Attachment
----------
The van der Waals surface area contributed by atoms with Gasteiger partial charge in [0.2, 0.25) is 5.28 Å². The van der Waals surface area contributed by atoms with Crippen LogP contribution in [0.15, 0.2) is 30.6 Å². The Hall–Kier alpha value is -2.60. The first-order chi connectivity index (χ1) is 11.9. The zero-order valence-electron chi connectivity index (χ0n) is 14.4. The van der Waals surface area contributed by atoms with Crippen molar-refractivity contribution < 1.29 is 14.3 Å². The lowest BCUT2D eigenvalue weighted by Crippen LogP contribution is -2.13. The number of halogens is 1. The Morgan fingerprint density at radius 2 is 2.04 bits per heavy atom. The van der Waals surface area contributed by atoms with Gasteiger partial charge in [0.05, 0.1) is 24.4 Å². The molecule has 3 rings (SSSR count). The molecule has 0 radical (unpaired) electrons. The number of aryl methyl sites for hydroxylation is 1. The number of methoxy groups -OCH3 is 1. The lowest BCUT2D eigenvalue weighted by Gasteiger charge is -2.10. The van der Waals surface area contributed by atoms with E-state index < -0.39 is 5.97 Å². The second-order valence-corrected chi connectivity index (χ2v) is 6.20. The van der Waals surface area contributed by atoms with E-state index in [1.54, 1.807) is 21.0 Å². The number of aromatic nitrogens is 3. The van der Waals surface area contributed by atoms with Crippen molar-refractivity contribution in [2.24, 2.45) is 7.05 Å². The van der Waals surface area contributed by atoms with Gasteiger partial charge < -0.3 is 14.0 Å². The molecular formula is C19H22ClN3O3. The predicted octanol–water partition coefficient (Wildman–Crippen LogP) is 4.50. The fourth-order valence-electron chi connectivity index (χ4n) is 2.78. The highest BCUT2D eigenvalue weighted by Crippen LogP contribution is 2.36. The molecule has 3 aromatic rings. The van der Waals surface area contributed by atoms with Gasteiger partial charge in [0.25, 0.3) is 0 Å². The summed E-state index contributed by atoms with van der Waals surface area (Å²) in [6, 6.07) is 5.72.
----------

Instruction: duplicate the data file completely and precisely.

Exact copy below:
The van der Waals surface area contributed by atoms with Gasteiger partial charge in [0.2, 0.25) is 5.28 Å². The van der Waals surface area contributed by atoms with Crippen LogP contribution in [0.15, 0.2) is 30.6 Å². The Hall–Kier alpha value is -2.60. The first-order chi connectivity index (χ1) is 11.9. The zero-order valence-electron chi connectivity index (χ0n) is 14.4. The van der Waals surface area contributed by atoms with Crippen molar-refractivity contribution < 1.29 is 14.3 Å². The lowest BCUT2D eigenvalue weighted by Crippen LogP contribution is -2.13. The number of halogens is 1. The Morgan fingerprint density at radius 2 is 2.04 bits per heavy atom. The van der Waals surface area contributed by atoms with Gasteiger partial charge in [0.05, 0.1) is 24.4 Å². The molecule has 3 rings (SSSR count). The molecule has 0 radical (unpaired) electrons. The number of aryl methyl sites for hydroxylation is 1. The number of methoxy groups -OCH3 is 1. The lowest BCUT2D eigenvalue weighted by Gasteiger charge is -2.10. The van der Waals surface area contributed by atoms with E-state index < -0.39 is 5.97 Å². The second-order valence-corrected chi connectivity index (χ2v) is 6.20. The van der Waals surface area contributed by atoms with E-state index in [1.54, 1.807) is 21.0 Å². The number of aromatic nitrogens is 3. The van der Waals surface area contributed by atoms with Crippen molar-refractivity contribution in [2.24, 2.45) is 7.05 Å². The van der Waals surface area contributed by atoms with Gasteiger partial charge < -0.3 is 14.0 Å². The molecular formula is C19H22ClN3O3. The predicted octanol–water partition coefficient (Wildman–Crippen LogP) is 4.50. The fourth-order valence-electron chi connectivity index (χ4n) is 2.78. The highest BCUT2D eigenvalue weighted by Crippen LogP contribution is 2.36. The molecule has 3 aromatic rings. The van der Waals surface area contributed by atoms with Gasteiger partial charge in [0.25, 0.3) is 0 Å². The summed E-state index contributed by atoms with van der Waals surface area (Å²) in [6, 6.07) is 5.72.